top band

Saturday 3:15 p.m.–4 p.m.

Make web development awesome with visual diffing tools

Daniel Vanderkam

Audience level:


Visual diffs are a great way to check for regressions on web sites which may be missed by unit tests. In this talk you'll learn how to run end-to-end tests on your client and server web libraries using a tool called dpxdt. I'll also show how you can combine it with web-based diff tools like "git webdiff" to quickly and confidently iterate on web tools.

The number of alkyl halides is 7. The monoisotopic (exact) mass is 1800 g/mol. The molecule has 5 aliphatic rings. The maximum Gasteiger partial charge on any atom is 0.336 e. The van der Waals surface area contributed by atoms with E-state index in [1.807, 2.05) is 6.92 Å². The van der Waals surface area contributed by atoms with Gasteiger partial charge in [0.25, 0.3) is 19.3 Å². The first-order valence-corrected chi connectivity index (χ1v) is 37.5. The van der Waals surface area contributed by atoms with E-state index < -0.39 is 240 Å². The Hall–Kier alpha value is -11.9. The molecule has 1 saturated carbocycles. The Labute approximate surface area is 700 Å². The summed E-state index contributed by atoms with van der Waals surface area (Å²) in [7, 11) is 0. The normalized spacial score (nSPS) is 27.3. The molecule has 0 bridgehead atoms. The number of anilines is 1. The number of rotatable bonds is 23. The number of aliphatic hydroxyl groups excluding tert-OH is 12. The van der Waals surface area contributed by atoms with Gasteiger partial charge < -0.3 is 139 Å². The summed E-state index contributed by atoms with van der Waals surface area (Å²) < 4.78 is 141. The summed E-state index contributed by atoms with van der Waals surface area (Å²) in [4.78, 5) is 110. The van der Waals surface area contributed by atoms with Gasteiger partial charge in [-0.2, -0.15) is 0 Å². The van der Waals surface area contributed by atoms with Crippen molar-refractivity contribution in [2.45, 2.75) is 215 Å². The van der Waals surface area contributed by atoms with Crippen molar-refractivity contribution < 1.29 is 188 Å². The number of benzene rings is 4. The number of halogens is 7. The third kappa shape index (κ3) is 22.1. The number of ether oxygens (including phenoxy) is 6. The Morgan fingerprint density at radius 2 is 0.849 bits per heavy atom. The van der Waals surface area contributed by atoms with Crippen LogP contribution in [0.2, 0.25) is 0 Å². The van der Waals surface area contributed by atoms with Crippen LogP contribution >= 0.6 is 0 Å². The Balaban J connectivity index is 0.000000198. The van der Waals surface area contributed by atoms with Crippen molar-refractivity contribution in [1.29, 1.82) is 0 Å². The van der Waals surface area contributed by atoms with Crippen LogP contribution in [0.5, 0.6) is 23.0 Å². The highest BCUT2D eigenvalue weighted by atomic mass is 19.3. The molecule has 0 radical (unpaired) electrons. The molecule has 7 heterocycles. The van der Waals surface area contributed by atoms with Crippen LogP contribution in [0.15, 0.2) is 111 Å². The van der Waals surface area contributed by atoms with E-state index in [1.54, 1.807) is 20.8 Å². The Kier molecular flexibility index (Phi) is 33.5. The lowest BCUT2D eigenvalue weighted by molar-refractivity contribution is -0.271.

It's happened to everyone: you change a line of code or CSS, your tests pass and you do a release, only to discover that something has broken horribly. Perhaps you forgot to test mobile? Perhaps your layout shifted by a pixel and wrapped in ways you didn't want. Or perhaps you shipped some test markup you didn't mean to. Unit tests rarely catch these sorts of errors because they only test the things you can imagine going wrong. They're good for testing things with well-defined inputs and outputs, i.e. functions. Web pages are messier than this. Visual diffs complement unit tests by checking every pixel on the page. If anything changed from the last "golden image", the test fails. Visual diffs have become increasingly common for web apps, but they can also provide a layer of safety for client- and server-side modules, from Flask plugins to JavaScript libraries. The goal of this talk is to introduce visual diffs as a tool for testing libraries. I'll walk through the creation of a visual diff test and a set of golden images using [dpxdt][1], then show how they can be used to catch and debug problems. I'll also show how they can be included in version control to create a visual history of your code using image-aware diff tools like [git webdiff][2]. Finally, I'll discuss how `git webdiff` exemplifies the possibilities of replacing traditional GUI apps with Python-based web servers which run on the user's machine. [1]: [2]:
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